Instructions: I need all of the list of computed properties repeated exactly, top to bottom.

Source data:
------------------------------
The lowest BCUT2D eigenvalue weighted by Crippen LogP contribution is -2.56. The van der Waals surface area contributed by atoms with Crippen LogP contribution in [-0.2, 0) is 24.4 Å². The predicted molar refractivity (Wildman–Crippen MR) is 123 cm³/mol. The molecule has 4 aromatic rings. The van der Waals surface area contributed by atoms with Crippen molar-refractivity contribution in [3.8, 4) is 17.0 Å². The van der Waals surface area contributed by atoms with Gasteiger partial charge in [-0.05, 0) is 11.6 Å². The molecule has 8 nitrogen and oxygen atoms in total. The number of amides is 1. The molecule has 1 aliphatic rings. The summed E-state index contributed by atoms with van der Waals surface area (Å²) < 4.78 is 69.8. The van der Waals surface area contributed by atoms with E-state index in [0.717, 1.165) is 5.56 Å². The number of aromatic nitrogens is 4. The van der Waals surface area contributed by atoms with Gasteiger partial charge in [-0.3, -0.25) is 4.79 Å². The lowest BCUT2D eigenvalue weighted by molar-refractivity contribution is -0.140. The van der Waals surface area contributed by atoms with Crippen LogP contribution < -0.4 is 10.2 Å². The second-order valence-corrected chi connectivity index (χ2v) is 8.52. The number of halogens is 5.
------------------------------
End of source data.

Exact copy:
The lowest BCUT2D eigenvalue weighted by Crippen LogP contribution is -2.56. The van der Waals surface area contributed by atoms with Crippen LogP contribution in [-0.2, 0) is 24.4 Å². The predicted molar refractivity (Wildman–Crippen MR) is 123 cm³/mol. The molecule has 4 aromatic rings. The van der Waals surface area contributed by atoms with Crippen molar-refractivity contribution in [3.8, 4) is 17.0 Å². The van der Waals surface area contributed by atoms with Gasteiger partial charge in [-0.05, 0) is 11.6 Å². The molecule has 8 nitrogen and oxygen atoms in total. The number of amides is 1. The molecule has 1 aliphatic rings. The summed E-state index contributed by atoms with van der Waals surface area (Å²) < 4.78 is 69.8. The van der Waals surface area contributed by atoms with E-state index in [0.717, 1.165) is 5.56 Å². The number of aromatic nitrogens is 4. The van der Waals surface area contributed by atoms with Gasteiger partial charge in [-0.3, -0.25) is 4.79 Å². The lowest BCUT2D eigenvalue weighted by molar-refractivity contribution is -0.140. The van der Waals surface area contributed by atoms with Crippen LogP contribution < -0.4 is 10.2 Å². The second-order valence-corrected chi connectivity index (χ2v) is 8.52. The number of halogens is 5.